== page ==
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Deutsche Bank Hackathon: developing an app for autism

11 November 2016
Deutsche Bank Hackathon: developing an app for autism

This week Deutsche Bank and Autistica held a 24-hour hackathon event to develop an app that will help people with autism manage anxiety.

The content of the app will build on a paper-based anxiety toolkit created by Professor Emily Simonoff of King’s College London as part of a programme of research funded by Autistica.

‘Autism can pose huge challenges for individuals and their families, but many say things would be manageable if they had support to address mental health problems, like anxiety. They are often frustrated by the long waits to see expert clinicians and they suffer unnecessarily as a result.’ 

Professor Emily Simonoff from the Institute of Psychiatry, Psychology & Neuroscience (IoPPN) at King’s College London

More than 100 of the bank’s technology and design experts competed to build a prototype smartphone app harnessing the mental health research of Autistica. Joining them were students, technology undergraduates and autistic interns currently working at the bank.

A hackathon – a combination of the words hack and marathon – is a programming competition in which people develop ideas for new digital products in the space of a few hours.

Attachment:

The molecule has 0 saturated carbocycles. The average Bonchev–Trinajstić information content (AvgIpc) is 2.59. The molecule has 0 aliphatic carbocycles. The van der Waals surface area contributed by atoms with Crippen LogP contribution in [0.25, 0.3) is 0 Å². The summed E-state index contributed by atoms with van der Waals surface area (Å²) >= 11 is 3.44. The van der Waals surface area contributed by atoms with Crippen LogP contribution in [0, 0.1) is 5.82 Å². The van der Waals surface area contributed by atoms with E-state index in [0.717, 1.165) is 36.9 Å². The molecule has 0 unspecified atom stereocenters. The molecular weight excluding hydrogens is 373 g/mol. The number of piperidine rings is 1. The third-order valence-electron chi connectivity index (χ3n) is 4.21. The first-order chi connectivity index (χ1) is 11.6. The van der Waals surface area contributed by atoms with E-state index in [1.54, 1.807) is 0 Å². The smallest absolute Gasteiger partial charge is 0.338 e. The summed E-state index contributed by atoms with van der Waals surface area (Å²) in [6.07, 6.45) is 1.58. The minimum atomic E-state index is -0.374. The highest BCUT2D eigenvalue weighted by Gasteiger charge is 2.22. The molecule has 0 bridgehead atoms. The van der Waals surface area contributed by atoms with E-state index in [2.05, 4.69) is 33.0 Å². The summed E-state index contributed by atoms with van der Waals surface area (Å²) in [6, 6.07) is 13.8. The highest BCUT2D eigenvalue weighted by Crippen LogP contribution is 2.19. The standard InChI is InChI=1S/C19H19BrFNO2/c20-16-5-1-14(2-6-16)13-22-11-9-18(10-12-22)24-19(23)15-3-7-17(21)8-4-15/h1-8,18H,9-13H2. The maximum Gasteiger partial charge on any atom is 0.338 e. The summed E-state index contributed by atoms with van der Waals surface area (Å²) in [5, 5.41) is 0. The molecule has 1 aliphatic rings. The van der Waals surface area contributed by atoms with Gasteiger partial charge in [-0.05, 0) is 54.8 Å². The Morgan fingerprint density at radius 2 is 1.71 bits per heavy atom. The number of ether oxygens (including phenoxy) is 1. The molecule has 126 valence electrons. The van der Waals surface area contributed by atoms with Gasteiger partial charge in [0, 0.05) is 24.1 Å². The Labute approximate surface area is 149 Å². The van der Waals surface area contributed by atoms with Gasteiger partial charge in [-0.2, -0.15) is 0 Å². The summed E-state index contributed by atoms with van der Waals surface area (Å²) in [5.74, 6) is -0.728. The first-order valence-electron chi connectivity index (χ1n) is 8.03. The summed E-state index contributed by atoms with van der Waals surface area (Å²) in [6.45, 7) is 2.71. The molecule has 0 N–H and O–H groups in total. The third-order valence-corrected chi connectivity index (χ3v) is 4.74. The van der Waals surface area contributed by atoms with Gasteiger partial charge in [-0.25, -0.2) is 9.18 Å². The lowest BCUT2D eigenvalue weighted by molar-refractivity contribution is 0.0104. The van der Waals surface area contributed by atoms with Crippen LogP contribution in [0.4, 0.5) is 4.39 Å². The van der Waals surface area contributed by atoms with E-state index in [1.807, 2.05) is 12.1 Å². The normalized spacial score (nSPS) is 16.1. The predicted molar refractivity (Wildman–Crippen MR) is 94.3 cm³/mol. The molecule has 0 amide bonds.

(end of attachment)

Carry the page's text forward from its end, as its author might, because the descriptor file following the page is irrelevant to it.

Teams from seven cities worldwide sought to develop an app with three core functions: to provide information that helps users understand anxiety, offer advice on managing anxiety in the moment and share longer-term strategies.

The teams made use of video, heart rate and breathing monitors, and artificial intelligence as part of their apps. Autistica will take forward the best features of all 15 prototype apps produced over the 24 hours to develop a final app.

Jon Spiers, Chief Executive of Autistica, said: ‘It can sometimes take a long time for research to feed through to those who need it most, but through this hackathon, we can get our science turned into something practical and innovative immediately. By having experts with a wide range of skills coming together all at once, we can develop and test as we go.’

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